After the rings are removed, a cleaver is used to detach the splints that will form the weft of the basket. The splints are planed to make them thinner and more flexible. Basket artists often wet them with their tongue in order to make them even more supple to achieve curlicue decoration seen on this basket. 

The Abenaki culture is a branch of the Algonquian-speaking First Nation cultures of the northeastern United States and southern, French-speaking Canada. The Abenaki, along with the Maliseet, Passamaquoddy, Micmac, and Penobscot peoples, were originally members of the Wabanaki Confederacy, adversaries of the Iroquois. 

During the 1600s and early 1700s, diseases brought by European colonists and military attrition by both French and British colonists reduced the Abenaki population by almost seventy-five percent. Many Abenaki who fled hostilities moved to Canada, and dozens of groups merged, thereby blurring the lines between individual cultural identity. By the 1870s, the Abenaki sought to reclaim their lands in New England, to no avail.

Presently, about 10,000 people of Abenaki heritage live in New England—the Sokoki and Mazipskwik Abenaki of Vermont and the Cowasuck of Massachusetts. Like many of the native bands forced aside by white settlement, the Abenaki began, during the early 1900s, to produce traditional baskets as a trade item to ensure a steady income for the culture.


Chippewa Culture, Bandolier bag, 1880s–ca. 1900.
Chippewa Culture, Bandolier bag, 1880s–ca. 1900. Glass beads, cloth and velvet, 42 ¼" x 13" (107.3 x 33 cm). © 2019 Cleveland Museum of Art. (CL-237)


Beautifully decorated bandolier bags are a typical art form of many Woodlands bands, particularly among the Ojibwa and Potowatami. The bandolier bag is worn over the shoulder and across the chest. The bags, which are made by women, can take up to a year to complete. They are made to honor the deeds of certain members of the band who are related to the midewewin, or “great medicine society.”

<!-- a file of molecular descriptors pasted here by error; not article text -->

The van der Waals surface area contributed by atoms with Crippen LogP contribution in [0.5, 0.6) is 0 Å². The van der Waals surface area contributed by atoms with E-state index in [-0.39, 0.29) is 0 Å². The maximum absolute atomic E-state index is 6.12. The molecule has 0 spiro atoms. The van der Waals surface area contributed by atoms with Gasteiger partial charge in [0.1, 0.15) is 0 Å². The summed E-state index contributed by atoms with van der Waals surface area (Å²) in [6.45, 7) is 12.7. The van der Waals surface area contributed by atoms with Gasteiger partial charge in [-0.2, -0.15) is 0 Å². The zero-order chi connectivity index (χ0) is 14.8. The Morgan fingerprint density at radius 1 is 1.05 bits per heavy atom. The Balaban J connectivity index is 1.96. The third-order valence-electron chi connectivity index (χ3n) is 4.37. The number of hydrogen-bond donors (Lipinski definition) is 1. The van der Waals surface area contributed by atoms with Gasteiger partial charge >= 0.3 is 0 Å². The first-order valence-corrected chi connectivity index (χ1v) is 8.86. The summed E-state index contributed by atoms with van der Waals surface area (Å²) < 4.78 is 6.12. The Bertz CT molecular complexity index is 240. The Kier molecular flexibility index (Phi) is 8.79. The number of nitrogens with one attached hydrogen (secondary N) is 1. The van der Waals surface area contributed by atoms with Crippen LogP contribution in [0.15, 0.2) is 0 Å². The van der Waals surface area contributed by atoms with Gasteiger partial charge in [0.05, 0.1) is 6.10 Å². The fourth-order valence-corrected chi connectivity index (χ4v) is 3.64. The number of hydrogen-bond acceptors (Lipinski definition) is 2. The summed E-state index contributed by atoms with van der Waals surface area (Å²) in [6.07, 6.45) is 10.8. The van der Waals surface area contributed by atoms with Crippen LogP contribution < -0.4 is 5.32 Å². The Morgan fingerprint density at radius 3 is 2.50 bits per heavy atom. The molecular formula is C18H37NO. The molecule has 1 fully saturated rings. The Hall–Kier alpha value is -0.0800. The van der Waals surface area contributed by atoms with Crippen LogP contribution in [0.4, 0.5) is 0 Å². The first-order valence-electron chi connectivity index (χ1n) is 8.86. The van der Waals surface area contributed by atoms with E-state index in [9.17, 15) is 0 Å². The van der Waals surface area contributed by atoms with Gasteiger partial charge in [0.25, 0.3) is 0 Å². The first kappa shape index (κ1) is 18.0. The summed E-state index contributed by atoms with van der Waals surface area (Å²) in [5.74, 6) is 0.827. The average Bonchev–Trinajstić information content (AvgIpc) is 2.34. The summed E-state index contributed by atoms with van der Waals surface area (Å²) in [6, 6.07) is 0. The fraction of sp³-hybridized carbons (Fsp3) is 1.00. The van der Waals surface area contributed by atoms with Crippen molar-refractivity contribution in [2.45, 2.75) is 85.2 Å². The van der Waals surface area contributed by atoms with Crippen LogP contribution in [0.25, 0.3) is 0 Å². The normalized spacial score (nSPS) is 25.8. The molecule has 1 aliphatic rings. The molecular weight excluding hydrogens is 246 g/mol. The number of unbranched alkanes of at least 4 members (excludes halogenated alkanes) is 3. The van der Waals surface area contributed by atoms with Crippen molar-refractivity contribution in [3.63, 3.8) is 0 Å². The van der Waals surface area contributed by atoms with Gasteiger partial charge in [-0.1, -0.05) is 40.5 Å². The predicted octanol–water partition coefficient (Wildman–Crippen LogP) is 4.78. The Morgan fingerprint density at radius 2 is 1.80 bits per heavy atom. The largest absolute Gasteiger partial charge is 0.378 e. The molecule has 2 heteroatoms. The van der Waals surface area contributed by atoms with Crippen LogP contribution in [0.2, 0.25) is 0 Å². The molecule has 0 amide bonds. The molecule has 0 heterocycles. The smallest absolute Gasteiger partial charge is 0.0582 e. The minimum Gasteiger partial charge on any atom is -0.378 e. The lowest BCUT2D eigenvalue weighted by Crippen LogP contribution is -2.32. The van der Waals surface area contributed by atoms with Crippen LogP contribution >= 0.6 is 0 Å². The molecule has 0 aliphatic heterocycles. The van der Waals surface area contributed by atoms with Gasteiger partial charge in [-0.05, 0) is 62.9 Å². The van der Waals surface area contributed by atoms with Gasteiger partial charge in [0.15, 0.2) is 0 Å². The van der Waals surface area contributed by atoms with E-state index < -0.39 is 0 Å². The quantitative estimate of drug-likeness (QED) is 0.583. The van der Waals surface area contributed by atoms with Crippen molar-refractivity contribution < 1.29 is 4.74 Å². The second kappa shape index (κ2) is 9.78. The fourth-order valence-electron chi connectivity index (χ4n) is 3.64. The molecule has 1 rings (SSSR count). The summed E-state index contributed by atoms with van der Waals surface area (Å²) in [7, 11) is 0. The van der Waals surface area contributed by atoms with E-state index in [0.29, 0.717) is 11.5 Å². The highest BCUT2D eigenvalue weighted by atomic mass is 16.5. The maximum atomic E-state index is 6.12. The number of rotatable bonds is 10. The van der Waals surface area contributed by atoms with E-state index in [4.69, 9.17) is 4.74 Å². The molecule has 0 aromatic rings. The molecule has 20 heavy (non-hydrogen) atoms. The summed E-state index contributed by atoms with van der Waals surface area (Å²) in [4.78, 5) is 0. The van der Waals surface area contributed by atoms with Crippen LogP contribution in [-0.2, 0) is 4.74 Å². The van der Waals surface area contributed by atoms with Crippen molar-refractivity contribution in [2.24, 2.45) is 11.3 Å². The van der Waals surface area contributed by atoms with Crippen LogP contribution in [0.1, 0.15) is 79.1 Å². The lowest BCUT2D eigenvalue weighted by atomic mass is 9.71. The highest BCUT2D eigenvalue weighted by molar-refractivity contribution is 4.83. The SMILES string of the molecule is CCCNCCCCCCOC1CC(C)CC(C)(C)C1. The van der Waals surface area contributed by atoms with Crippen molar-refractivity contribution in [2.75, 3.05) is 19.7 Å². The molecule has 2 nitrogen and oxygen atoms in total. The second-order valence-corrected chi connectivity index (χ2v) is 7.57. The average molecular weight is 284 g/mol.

Traditionally the bags were used to carry personal possessions and food for journeys. The simple act of wearing such a beautifully decorated bag was a badge of honor for the wearer. Although they were originally intended to be carried exclusively by men, women occasionally wore the bag for a brother, husband, or son who had died, or in the place of a man who needed healing. 

Among the Woodlands bands, traditional beads were made from shell. The beads of this bag are glass beads, which became readily available to First Nations from white settlers. Traditionally the bags were decorated with geometric patterns. Artists who created abstracted floral patterns such as this one were influenced by European and American styles.

The Ojibwa (Ojibwe or Chippewa) is the largest group of First Nations people north of Mexico, and the third largest in the United States. They are equally divided between the US and Canada. The Ojibwa traveled widely across the continent for thousands of years. Eventually they began to migrate west along the Saint Lawrence River to the Great Lakes. The western group of the Ojibwa gradually expanded to the southern shore of Lake Superior. This group is called the Plains Ojibwa. 

First historical contact with European settlers was with French traders in 1640. By the end of the 1700s, the Ojibwa were unchallenged “owners” of almost all of present-day Michigan, northern Wisconsin, Minnesota, and the entire north shores of Lakes Huron and Superior. Today more than 100,000 are living in land from Michigan to Montana, and from western Québec to eastern British Columbia. They were traditionally known for artwork in birch bark, cowrie shells, wild rice, and copper points.


Correlations to Davis programs: A Global Pursuit 2E: 2.5; Discovering Art History 4E: 4.10; Discovering Art History Digital: 4.10; The Visual Experience 3E: 14.5